I think I am uncomfortable raising my hand because people like me just generally don’t. I know that doing it myself would set an example for others, but often I am not that brave. Several colleagues have raised the option of having standing microphones at the sides of the stage as a possible solution****, as it would take away the prominence of the senior men in the front rows and leave it up to the order in which people get up to the mic. I agree that this might solve part of the problem, but it probably won’t make it go away. I can already imagine certain men queuing up after each and every talk, before they even have a question in mind. I can also imagine that the need to physically get up, walk over to the stage, and stand in line, may deter some women from putting themselves so visibly out there.
Another thought that I find appealing is the option of giving the audience a short break before the Q&A, to allow audience members to digest the talk and briefly discuss their thoughts with other colleagues, before returning to the room and asking questions of the speaker. I am unsure how this would be implemented at conferences, where there are often several talk+Q&A sequences before each break, but it could be a something to try at colloquia and other events with more flexible schedules. Yet another strategy that I have seen implemented at some venues, and again may be more appropriate to those occasions with more flexible schedules, is allowing the students and junior scholars in the room to ask their questions first, and only later turning to questions from the more senior audience members.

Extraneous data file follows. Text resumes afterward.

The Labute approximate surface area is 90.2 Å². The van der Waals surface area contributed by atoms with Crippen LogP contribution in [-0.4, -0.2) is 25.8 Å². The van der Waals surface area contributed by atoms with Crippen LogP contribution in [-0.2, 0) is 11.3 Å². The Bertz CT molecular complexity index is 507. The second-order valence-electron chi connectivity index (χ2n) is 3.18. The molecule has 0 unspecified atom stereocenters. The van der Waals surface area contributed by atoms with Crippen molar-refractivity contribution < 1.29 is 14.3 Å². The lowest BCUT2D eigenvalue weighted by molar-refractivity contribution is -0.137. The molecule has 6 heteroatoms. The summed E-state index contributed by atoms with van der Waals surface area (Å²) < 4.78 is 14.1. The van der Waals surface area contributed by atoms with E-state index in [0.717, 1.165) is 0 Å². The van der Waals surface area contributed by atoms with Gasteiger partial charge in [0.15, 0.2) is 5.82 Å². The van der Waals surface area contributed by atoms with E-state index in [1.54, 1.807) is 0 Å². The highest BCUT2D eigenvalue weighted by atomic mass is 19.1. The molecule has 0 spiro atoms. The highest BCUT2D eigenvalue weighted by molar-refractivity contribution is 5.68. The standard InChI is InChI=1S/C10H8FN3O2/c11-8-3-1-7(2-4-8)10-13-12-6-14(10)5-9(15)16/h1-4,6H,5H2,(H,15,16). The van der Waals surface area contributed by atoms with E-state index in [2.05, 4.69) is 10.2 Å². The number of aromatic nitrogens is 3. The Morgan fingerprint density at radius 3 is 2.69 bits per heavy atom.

Finally, something else that I wonder about is using an electronic, written, system to collect questions and convey them to the speaker. Many talks at conferences in my field are already live-tweeted – why not also collect questions in much the same way? These days practically everyone in the audience has an internet enabled device with them, and internet is almost always provided by the venue (for those with no data plans). Could we use a dedicated platform to collect questions, to be read by the moderator, perhaps in conjunction with some questions delivered directly by audience members? I am sure that there are some logistical issues to be resolved, but I can certainly see underrepresented groups feeling more secure in submitting questions in writing, to be read by the moderator, than raising their hands or standing up and asking the questions themselves.
Have you encountered similar trends in your field? If you are a woman, are you comfortable asking questions at conferences and other talks? How would you go about encouraging more women, especially younger women, to participate more?
*Although a relevant issue that I will not discuss here is who gets invited: while the proportion of invited talks given by men and women is encouraging, the number of different women giving talks is still smaller than the number of men; some women get invited very often, and quite a few not at all.
** And more often than not I then feel like an idiot when someone else asks the exact same question!
***And to introduce myself to one new person, as well.
****Curiously enough, they are all men.